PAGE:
Evidence shows that poor or insufficient sleep directly impacts your mental health and physical health, increasing negative emotions and stress levels. In some cases it can lead to the onset or worsening of mental health disorders.
According to the NHS, adults require between seven and nine hours of sleep a night. The key to managing this is finding a sleep schedule and establishing a routine – a task that is easier said than done when deadlines are due and work commitments are demanding.
How to improve your sleeping pattern as a student
- Ending the day on a positive note can help to ease your mind and soothe anxieties – try keeping a diary or a gratitude journal which allows you to document a couple of good things that happened during the day or things that you are looking forward to.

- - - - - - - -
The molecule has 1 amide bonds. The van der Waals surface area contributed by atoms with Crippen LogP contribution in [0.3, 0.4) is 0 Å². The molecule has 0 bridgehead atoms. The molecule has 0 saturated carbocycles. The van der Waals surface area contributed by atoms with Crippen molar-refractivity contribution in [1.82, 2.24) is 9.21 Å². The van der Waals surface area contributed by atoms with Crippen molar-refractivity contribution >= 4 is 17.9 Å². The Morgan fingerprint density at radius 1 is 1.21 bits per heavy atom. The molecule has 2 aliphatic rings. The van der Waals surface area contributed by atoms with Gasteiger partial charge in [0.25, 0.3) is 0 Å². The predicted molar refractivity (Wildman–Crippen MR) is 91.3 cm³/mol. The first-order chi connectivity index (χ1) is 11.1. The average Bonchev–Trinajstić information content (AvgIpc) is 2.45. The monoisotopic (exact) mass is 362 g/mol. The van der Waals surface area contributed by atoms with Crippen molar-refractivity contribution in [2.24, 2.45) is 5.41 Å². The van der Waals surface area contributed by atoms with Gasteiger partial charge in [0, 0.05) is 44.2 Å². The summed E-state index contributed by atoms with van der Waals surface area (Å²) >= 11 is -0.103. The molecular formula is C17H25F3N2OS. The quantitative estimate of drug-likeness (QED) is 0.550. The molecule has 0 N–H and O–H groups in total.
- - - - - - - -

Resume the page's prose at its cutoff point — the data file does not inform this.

- Establish a ‘wind-down’ routine – an hour before bed start to develop the habit of doing things to put your body at ease and encourage rest; get a bath or shower, reduce screen time, and instead read, colour or knit.
- Create the right environment – sleeping in halls or having flatmates can be noisy, so consider turning to sleep methods such as ASMR videos or nature sound machines to relax your mind and set it in a place for sleep.
- Eat the right foods and snacks – foods high in melatonin and healthy fats are good stimulants for promoting sleep. Bananas and oats are a good source of amino acids and can be meal-prepped, try looking up some ‘overnight oats’ recipes. Yoghurts are also a good source, as are fruits such as kiwis and cherries. For a salty snack, opt for some kale chips, seeds or nuts.
- The dreaded all-nighter – if you really can’t avoid a late night in order to meet a deadline, try and stay away from caffeinated drinks and instead take short breaks to move around. You could also try some of our recommended sleep snacks (above) instead of high-sugary snacks.